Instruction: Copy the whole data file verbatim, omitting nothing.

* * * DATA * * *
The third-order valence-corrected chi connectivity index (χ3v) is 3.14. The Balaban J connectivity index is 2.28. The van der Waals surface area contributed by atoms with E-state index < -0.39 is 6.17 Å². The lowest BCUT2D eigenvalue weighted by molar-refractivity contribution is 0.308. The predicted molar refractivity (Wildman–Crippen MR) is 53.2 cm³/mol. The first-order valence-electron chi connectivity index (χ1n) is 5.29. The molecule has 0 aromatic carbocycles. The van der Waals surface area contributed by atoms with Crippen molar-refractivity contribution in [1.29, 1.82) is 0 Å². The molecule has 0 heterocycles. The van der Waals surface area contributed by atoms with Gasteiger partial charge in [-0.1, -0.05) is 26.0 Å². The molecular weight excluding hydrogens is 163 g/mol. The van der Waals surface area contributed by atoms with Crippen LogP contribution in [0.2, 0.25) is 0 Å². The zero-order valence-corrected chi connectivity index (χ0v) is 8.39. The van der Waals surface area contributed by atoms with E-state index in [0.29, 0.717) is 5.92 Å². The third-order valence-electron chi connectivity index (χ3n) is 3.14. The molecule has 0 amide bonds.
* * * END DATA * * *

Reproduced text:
The third-order valence-corrected chi connectivity index (χ3v) is 3.14. The Balaban J connectivity index is 2.28. The van der Waals surface area contributed by atoms with E-state index < -0.39 is 6.17 Å². The lowest BCUT2D eigenvalue weighted by molar-refractivity contribution is 0.308. The predicted molar refractivity (Wildman–Crippen MR) is 53.2 cm³/mol. The first-order valence-electron chi connectivity index (χ1n) is 5.29. The molecule has 0 aromatic carbocycles. The van der Waals surface area contributed by atoms with Crippen molar-refractivity contribution in [1.29, 1.82) is 0 Å². The molecule has 0 heterocycles. The van der Waals surface area contributed by atoms with Gasteiger partial charge in [-0.1, -0.05) is 26.0 Å². The molecular weight excluding hydrogens is 163 g/mol. The van der Waals surface area contributed by atoms with Crippen LogP contribution in [0.2, 0.25) is 0 Å². The zero-order valence-corrected chi connectivity index (χ0v) is 8.39. The van der Waals surface area contributed by atoms with E-state index in [0.29, 0.717) is 5.92 Å². The third-order valence-electron chi connectivity index (χ3n) is 3.14. The molecule has 0 amide bonds.